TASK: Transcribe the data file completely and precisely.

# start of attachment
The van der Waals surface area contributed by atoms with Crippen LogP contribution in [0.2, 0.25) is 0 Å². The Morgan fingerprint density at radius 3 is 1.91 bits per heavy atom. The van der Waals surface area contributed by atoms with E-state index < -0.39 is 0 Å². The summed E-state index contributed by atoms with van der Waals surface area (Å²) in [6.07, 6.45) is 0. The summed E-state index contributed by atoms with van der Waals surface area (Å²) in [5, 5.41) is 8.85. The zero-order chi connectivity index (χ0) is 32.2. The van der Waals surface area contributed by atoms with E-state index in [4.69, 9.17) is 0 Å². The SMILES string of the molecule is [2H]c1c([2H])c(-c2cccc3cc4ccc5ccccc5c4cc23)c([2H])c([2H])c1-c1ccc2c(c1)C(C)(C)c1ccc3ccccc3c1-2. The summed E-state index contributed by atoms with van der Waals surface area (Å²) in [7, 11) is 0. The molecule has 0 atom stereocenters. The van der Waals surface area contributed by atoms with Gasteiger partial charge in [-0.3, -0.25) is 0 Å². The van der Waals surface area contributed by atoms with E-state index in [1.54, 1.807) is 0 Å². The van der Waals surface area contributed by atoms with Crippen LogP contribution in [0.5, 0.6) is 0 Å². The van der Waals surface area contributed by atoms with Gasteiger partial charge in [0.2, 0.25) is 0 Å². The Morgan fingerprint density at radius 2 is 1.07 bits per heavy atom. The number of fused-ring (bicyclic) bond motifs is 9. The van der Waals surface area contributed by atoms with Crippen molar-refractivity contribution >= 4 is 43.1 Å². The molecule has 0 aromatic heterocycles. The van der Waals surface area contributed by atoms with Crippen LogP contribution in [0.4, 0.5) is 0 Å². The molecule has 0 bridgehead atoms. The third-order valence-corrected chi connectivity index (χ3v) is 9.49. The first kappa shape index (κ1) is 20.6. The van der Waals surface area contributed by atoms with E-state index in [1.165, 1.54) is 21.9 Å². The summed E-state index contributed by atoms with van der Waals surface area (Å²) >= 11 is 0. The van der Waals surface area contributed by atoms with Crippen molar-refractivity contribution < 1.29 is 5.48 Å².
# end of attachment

The van der Waals surface area contributed by atoms with Crippen LogP contribution in [0.2, 0.25) is 0 Å². The Morgan fingerprint density at radius 3 is 1.91 bits per heavy atom. The van der Waals surface area contributed by atoms with E-state index < -0.39 is 0 Å². The summed E-state index contributed by atoms with van der Waals surface area (Å²) in [6.07, 6.45) is 0. The summed E-state index contributed by atoms with van der Waals surface area (Å²) in [5, 5.41) is 8.85. The zero-order chi connectivity index (χ0) is 32.2. The van der Waals surface area contributed by atoms with E-state index in [4.69, 9.17) is 0 Å². The SMILES string of the molecule is [2H]c1c([2H])c(-c2cccc3cc4ccc5ccccc5c4cc23)c([2H])c([2H])c1-c1ccc2c(c1)C(C)(C)c1ccc3ccccc3c1-2. The summed E-state index contributed by atoms with van der Waals surface area (Å²) in [7, 11) is 0. The molecule has 0 atom stereocenters. The van der Waals surface area contributed by atoms with Gasteiger partial charge in [-0.3, -0.25) is 0 Å². The van der Waals surface area contributed by atoms with E-state index in [1.54, 1.807) is 0 Å². The van der Waals surface area contributed by atoms with Crippen LogP contribution in [0.5, 0.6) is 0 Å². The van der Waals surface area contributed by atoms with Gasteiger partial charge in [0.2, 0.25) is 0 Å². The Morgan fingerprint density at radius 2 is 1.07 bits per heavy atom. The number of fused-ring (bicyclic) bond motifs is 9. The van der Waals surface area contributed by atoms with Crippen molar-refractivity contribution >= 4 is 43.1 Å². The molecule has 0 aromatic heterocycles. The van der Waals surface area contributed by atoms with Crippen LogP contribution in [0.4, 0.5) is 0 Å². The molecule has 0 bridgehead atoms. The third-order valence-corrected chi connectivity index (χ3v) is 9.49. The first kappa shape index (κ1) is 20.6. The van der Waals surface area contributed by atoms with E-state index in [1.165, 1.54) is 21.9 Å². The summed E-state index contributed by atoms with van der Waals surface area (Å²) >= 11 is 0. The van der Waals surface area contributed by atoms with Crippen molar-refractivity contribution < 1.29 is 5.48 Å².